Wait a minute! Didn’t Google My Business Insights just say that my GMB page had 7.99K impressions? I guess it had 4.79K “Listings on Maps” impressions, so that’s pretty close.

But Search Console is (I think) measuring the number of times the website URL connected to my GMB page appeared in Search. And unless it’s showing up in the non-Local Pack “organic” section of the SERPs, why would it be so different from the “Listing on Search” number above?

Maybe this means it’s showing up as a Local Knowledge Panel? Or maybe I’m a pretzel.

4. Google Search Console data: Total clicks from GMB page = 169

gsc-traffic-to-both-gmb-and-landing-page-url

But I recall that our Google Analytics tracking showed it was 222! Only off by about 30 percent, so you know, directionally it’s…

5. But hey, the Google My Business page got almost 10K “actions”

google-insights-real-ctr

Over here, we call this data the “real CTR” because you can’t measure the performance of a Google My Business page solely by clicks — see above client drama.

So, 172 “actions” were visits to website, which I guess is pretty close to 169 — which, as you may recall, was not close to 222. So at least GSC and GMB are consistent… sort of.

6. And total organic search traffic to the URL = 474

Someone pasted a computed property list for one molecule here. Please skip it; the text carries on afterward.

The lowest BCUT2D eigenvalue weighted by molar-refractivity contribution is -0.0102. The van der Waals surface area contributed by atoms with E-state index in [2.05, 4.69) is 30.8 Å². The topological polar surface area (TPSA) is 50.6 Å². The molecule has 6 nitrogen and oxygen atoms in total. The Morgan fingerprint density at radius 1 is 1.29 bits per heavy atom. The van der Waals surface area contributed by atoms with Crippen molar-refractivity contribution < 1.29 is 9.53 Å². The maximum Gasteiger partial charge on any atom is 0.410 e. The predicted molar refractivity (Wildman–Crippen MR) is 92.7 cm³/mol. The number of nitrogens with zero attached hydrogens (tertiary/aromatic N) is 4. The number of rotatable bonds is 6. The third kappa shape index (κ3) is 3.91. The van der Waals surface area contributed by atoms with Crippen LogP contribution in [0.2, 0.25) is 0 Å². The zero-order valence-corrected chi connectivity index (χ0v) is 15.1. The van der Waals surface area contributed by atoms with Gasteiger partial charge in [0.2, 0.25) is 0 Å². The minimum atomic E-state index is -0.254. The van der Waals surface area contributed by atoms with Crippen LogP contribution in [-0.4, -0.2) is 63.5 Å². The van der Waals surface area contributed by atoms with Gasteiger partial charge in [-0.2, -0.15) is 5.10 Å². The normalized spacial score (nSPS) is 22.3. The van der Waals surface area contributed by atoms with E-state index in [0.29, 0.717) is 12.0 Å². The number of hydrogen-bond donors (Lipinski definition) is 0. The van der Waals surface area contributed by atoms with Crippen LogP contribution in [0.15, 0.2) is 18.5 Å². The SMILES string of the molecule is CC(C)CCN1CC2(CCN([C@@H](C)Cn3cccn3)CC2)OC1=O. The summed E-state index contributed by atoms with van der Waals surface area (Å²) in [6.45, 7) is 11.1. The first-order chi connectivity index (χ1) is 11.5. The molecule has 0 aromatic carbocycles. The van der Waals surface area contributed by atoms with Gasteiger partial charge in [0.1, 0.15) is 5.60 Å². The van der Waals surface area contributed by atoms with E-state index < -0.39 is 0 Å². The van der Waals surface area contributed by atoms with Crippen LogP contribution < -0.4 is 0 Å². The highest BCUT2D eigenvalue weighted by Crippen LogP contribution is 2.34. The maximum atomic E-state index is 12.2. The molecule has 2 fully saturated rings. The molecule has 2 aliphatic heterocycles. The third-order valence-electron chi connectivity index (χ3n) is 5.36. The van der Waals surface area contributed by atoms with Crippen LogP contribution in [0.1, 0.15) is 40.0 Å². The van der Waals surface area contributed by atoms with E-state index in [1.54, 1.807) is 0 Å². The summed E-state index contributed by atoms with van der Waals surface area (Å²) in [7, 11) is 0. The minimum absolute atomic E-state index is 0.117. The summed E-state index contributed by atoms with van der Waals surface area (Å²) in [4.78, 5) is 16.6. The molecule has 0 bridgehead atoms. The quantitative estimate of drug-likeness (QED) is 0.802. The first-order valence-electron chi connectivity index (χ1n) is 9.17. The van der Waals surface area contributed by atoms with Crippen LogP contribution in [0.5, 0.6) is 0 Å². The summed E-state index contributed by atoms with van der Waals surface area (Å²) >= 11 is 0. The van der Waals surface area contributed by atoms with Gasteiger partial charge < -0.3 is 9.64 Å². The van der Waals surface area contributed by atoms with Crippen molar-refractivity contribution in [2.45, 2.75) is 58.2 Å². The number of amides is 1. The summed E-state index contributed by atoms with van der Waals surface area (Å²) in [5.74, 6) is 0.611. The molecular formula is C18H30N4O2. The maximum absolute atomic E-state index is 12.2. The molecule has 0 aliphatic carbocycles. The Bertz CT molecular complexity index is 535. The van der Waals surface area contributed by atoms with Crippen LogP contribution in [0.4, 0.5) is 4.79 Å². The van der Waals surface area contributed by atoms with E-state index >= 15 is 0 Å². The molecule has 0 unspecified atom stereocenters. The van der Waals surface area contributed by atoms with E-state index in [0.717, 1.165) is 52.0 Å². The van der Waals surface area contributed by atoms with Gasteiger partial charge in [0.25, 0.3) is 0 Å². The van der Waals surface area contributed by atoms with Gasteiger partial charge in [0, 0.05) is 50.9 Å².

all-oragnic-search-traffic-to-landing-page-in-ga

When you consider the size of the universe, 474 is basically the same thing as the 396 clicks reported in Google Search Console.

What does this all mean?

So to recap, our Mayberry landing page got:

  • Google Analytics, clicks from GMB: 222
  • Google Search Console, clicks from GMB: 169
  • Google My Business Insights, website visits: 172

Now, don’t think I haven’t been paying attention to your eye-rolling. And lest you think you can pwn me on Twitter:

Hey SEO genius, have you never heard of #SamplingError?

— ((Andrew Shotland)) (@localseoguide) September 20, 2016

Even if you accept Google as your savior and feel the data is at least directionally correct, glory be to $GOOG, imagine how the sampling error compounds when you aggregate the data for hundreds or thousands of locations.

So, at the risk of stating the obvious like a true SEO guru, don’t rely solely on Google (or tools that rely on Google) for measurement.

  • Educate stakeholders at the start of the engagement about how to measure performance.
  • Keep reminding stakeholders that they really need to invest in independent tracking/analytics when they inevitably ignore/forget that you told them this at the start. Hey, give them a break, they’re trying to keep this whole thing afloat with Kleenex and paper clips.
  • If needed, fund a test with your own your own cash to prove that it’s worth the investment. If you’re doing good work, you should see great ROI.
  • Keep telling your story. Without independent tracking, they are going to need constant reminders that this stuff really is doing something.

Now, don’t get me wrong. We are big Google fans at Local SEO Guide. We use their tools every day to do our jobs, probably just like you. But over the years, you might say we’ve developed some trust issues:


Some opinions expressed in this article may be those of a guest author and not necessarily Search Engine Land. Staff authors are listed here.